New research give guidelines for risk of dengue outbreaks

A study by an international team of researchers has provided public health officials with information that will help decrease the risk of dengue, a life-threatening mosquito-borne viral disease that is now one of the fastest spreading tropical diseases globally.

Dengue has sickened thousands in Costa Rica this year and caused one direct death and others indirectly.

The effort was led by Anna M. Stewart Ibarra of the Center for Global Health and Translational Science at the State University of New York’s Upstate Medical University,  The team discovered that certain household risk factors, combined with changes in rainfall and minimum temperature, could be used to predict the presence and abundance of the mosquito that transmits dengue fever.

This study was published last week in PLOS ONE, an international, peer-reviewed, open-access, online publication reporting on primary research from different scientific disciplines.

Dengue fever is a public health threat throughout the tropics and now emerging as a threat in Florida and along the Texas border. It is a viral disease transmitted to people primarily by the Aedes aegypti mosquito, a mosquito that reproduces in containers with standing water in and around people’s homes. The virus cannot be spread directly from person-to-person. There is no vaccine or drug currently available, although dengue vaccine trials are going on.

Until a vaccine becomes available, mosquito control is the only way to control the spread of the disease. “The findings from this study will help public health officials develop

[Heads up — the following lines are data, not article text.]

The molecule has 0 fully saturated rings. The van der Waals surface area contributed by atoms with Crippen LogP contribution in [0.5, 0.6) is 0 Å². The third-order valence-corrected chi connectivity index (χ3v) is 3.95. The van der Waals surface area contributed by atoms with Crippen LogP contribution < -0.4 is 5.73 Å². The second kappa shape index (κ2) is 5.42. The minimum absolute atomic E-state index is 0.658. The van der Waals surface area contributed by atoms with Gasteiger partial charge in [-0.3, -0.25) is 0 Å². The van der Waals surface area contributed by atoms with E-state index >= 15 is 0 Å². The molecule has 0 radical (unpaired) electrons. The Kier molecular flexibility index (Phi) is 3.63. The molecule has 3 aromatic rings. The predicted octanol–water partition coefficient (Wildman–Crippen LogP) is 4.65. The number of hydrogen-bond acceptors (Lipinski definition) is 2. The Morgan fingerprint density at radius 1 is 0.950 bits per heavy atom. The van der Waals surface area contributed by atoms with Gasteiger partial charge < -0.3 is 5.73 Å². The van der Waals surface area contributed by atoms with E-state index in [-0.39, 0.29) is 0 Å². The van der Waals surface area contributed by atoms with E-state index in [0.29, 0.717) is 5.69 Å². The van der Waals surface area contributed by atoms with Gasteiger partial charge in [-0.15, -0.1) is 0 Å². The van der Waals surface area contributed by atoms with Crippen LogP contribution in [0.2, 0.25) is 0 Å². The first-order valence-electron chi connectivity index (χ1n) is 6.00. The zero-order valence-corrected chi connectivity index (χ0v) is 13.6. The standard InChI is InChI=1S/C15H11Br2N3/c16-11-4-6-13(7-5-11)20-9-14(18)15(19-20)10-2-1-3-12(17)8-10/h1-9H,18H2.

mosquito control campaigns that target high-risk households and mosquito habitats in each season,” said Dr. Stewart Ibarra.

The team conducted this study from 2010 to 2011 in the city of Machala, located in southern coastal Ecuador, an area where dengue is prevalent.  Team members monitored mosquito populations and conducted household surveys to identify dengue  risk factors, such as water storage practices, access to piped water and knowledge and perceptions of dengue. They also looked at local climate factors, since previous studies by Dr. Stewart Ibarra and colleagues had demonstrated that climate and sea surface temperature influence dengue transmission in this region.

“Our findings can help reduce the burden of dengue in this particular region by conducting focused interventions that target high-risk households and containers in each season and by developing predictive models using climate and non-climate information,” said Dr. Stewart Ibarra.

The results from this study also have contributed to the development of a multi-year investigation of climate, the dengue virus, and Aedes aegypti in the same region.

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